Perhaps the Western resurgence of witchcraft is conscious of the continued persecution of accused witches elsewhere in the world. Or perhaps, it is simply an aesthetic that lends itself to popular culture in a way that can further the reach of social activism. However, it is important to remember that the cool-girl vibe of the modern witch is not just built on past persecution and suffering by women, but stands parallel to the continuation of traditions we often think are entirely absent from our present world.

amanda de cadenet

 Photo via Amanda de Cadenet

Photo via Amanda de Cadenet

We know the models. We know the actresses. We know the women who make it in front of the camera. But what about the illusive figures behind the lens whose names are, often times, out of plain sight and consequently out of mind? Multimedia platform Girlgaze is working to transform this almost-anonymity of the female-identifying artists that bring some of our favorite visual art to life. Their mission is crystal clear, encouraging women to "break the boundaries and determine their own identity, sexuality, and beauty" within photography (and any form of art, for that matter). This may seem like a large undertaking, but it's one that Girlgaze's founder and CEO, Amanda de Cadenet, handles with a poise and dedication that has rubbed off on many of today's young girl creators. With Girlgaze's first book, Girlgaze: How Girls See the World, releasing this fall, and de Cadenet's own book, It's Messy: Essays on Boys, Boobs, and Badass Women following suit, we wanted to know more about what makes this founder and self-made woman tick. Read our Q&A with Amanda de Cadenet below!

What is the most important message you hope to spread through the work done at #girlgaze?

That the female point of view is valuable and must be included and celebrated.

On a global scale, how does celebrating the creative work of girls online impact how we interact with with creative content as a whole?

Celebrating the work of girls anywhere as often as possible contributes to a larger portion of the world being exposed to the female point of view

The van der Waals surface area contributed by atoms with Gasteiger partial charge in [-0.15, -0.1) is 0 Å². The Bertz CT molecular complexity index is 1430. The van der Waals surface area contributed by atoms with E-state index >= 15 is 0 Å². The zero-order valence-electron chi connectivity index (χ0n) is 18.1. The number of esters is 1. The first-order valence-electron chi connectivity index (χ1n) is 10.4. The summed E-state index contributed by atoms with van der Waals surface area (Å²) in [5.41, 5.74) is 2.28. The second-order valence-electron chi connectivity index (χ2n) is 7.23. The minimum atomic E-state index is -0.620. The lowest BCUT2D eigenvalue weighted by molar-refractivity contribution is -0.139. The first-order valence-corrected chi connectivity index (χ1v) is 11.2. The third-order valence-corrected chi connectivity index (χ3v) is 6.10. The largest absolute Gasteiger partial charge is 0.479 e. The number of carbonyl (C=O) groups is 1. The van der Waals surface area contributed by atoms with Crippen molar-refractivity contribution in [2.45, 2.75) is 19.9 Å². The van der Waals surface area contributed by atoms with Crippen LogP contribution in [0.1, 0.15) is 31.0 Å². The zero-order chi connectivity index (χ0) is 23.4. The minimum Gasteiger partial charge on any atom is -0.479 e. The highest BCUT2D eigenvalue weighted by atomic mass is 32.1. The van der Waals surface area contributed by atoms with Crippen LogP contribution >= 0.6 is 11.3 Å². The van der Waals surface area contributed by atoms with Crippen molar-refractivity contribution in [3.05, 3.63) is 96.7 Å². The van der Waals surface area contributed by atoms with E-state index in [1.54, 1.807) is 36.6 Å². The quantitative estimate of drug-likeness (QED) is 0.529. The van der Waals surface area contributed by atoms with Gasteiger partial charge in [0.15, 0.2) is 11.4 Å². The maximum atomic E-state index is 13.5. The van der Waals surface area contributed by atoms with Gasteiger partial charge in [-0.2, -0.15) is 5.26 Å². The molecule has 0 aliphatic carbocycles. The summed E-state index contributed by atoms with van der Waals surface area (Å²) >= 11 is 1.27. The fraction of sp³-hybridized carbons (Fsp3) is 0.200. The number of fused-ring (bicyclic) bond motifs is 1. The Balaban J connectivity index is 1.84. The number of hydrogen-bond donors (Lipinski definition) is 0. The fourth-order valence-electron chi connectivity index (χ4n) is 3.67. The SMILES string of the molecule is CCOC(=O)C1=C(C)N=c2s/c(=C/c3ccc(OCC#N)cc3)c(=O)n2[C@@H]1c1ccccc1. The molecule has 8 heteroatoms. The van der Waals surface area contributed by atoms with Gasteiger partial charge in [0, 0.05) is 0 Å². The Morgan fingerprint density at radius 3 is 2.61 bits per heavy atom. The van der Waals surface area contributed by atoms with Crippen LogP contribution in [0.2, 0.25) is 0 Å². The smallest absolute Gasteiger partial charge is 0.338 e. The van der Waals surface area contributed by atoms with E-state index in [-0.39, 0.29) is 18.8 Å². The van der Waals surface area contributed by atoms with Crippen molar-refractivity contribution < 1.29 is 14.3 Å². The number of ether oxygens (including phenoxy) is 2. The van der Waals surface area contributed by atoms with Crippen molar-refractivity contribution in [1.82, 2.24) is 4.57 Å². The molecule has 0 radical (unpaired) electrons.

What is the most rewarding aspect of being a part of a platform like #girlgaze?

There are so many rewarding things but if I had to pick one it would be that I get to see and support so many creative girls flourishing 

Are there any artists/photographers who have particularly stood out to you recently? Why do they inspire you?

Zoey Grossman, who I had the pleasure of being photographed by recently. Flora Negri. Heather Hazzan. Bree Holt. Carlotta Guerro. Because they're all goddamn great photographers with their own perspective and unique point of view, especially regarding their images of women and girls.

For creative women who have yet to get a big break, what advice do you have for them?

Be tenacious. Don't be afraid to reach out to people who you admire or who you would like to work with or for. Although annoying at the time, the girl who emails me 50 times will be the most likely to get my attention.

What does the future hold for #girlgaze? 

Oh we have so many awesome projects, partnerships and opportunities you'll have to stay tuned. Sign up for our newsletter, follow our Instagram.

How can others get involved in the work that you do?

There are many ways to be involved. Our new digital platform www.girlgaze.tv launching in October will be sharing all that information. Joining our community is the first way to stay updated with all the job opportunities and projects we have going.